Futures lower on tariff woes, social media stocks in focus

September 5, 2018

By Shreyashi Sanyal

(Reuters) – U.S. stock index futures fell on Wednesday, as investors weighed the possibility of President Donald Trump following through on plans to impose a fresh round of U.S. tariffs on Chinese goods right after a public comment period ends on Thursday.

Also in focus are social media stocks Facebook <FB.O> and Twitter <TWTR.N> as their top executives face the U.S. Congress over what lawmakers see as a failure to combat continuing foreign efforts to influence U.S. politics.

Facebook <FB.O> was down 0.7 percent in premarket trading, while Twitter dropped 0.5 percent. Snapchat-parent Snap Inc <SNAP.N> was off 0.8 percent.

Meanwhile, tariff worries weighed on trade-sensitive companies, with Caterpillar <CAT.N> and Boeing <BA.N> down 0.4 percent and 0.6 percent.

Consultations on a U.S. proposal to impose tariffs on $200 billion more in Chinese imports ends on Sept. 6 with Trump ready to impose these tariffs as soon as the comment period ends, Bloomberg reported.

The United States and Canada will also resume talks to settle differences on revamping the North American Free Trade Agreement (NAFTA), despite Trump’s threats to continue trade deals with just Mexico in a bilateral agreement.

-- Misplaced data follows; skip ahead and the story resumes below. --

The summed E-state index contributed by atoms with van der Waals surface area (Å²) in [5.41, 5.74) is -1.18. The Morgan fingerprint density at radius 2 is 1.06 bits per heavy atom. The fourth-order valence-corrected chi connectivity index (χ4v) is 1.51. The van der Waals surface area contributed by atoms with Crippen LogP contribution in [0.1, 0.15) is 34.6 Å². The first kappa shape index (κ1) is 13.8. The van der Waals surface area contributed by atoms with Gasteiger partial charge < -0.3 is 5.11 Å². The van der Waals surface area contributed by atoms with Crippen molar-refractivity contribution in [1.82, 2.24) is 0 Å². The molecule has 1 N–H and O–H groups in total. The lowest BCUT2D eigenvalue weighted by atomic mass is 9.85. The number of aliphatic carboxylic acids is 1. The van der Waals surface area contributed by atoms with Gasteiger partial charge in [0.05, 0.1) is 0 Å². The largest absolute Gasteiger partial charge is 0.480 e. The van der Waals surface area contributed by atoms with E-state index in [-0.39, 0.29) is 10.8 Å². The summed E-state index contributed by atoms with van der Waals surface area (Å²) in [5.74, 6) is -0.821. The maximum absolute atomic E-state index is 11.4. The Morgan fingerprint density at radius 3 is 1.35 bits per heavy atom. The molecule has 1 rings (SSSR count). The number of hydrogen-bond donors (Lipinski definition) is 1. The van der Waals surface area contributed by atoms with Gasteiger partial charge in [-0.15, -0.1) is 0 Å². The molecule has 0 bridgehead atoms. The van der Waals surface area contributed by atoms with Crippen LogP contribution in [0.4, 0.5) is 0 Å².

At 7:18 a.m. ET, Dow e-minis <1YMc1> were down 76 points, or 0.29 percent. S&P 500 e-minis <ESc1> were down 5.75 points, or 0.20 percent and Nasdaq 100 e-minis <NQc1> were down 17.5 points, or 0.23 percent.

Among other stocks, Nike <NKE.N> was off 0.13 percent, still suffering the effects of a social media backlash after it chose Colin Kaepernick, the first NFL player to kneel during the national anthem as a protest against racism, to participate in a new ad campaign.

General Electric <GE.N> fell 1.5 percent after brokerage UBS cut its price target on the stock on concerns over the company’s power business.

JD.com <JD.O> declined 4.5 percent, down for the second day in a row, after a public information report released by police said the Chinese retailer’s chief executive officer was arrested in Minneapolis last week following an allegation of rape. Richard Liu, who through his lawyers has denied any wrongdoing, was released from custody on Saturday without being charged or paying bail.

Data from the Commerce Department on international trade deficit for the month of July is expected at 8:30 a.m. ET.

(Reporting by Shreyashi Sanyal in Bengaluru; Editing by Shounak Dasgupta)

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September 05, 2018 at 05:10PM
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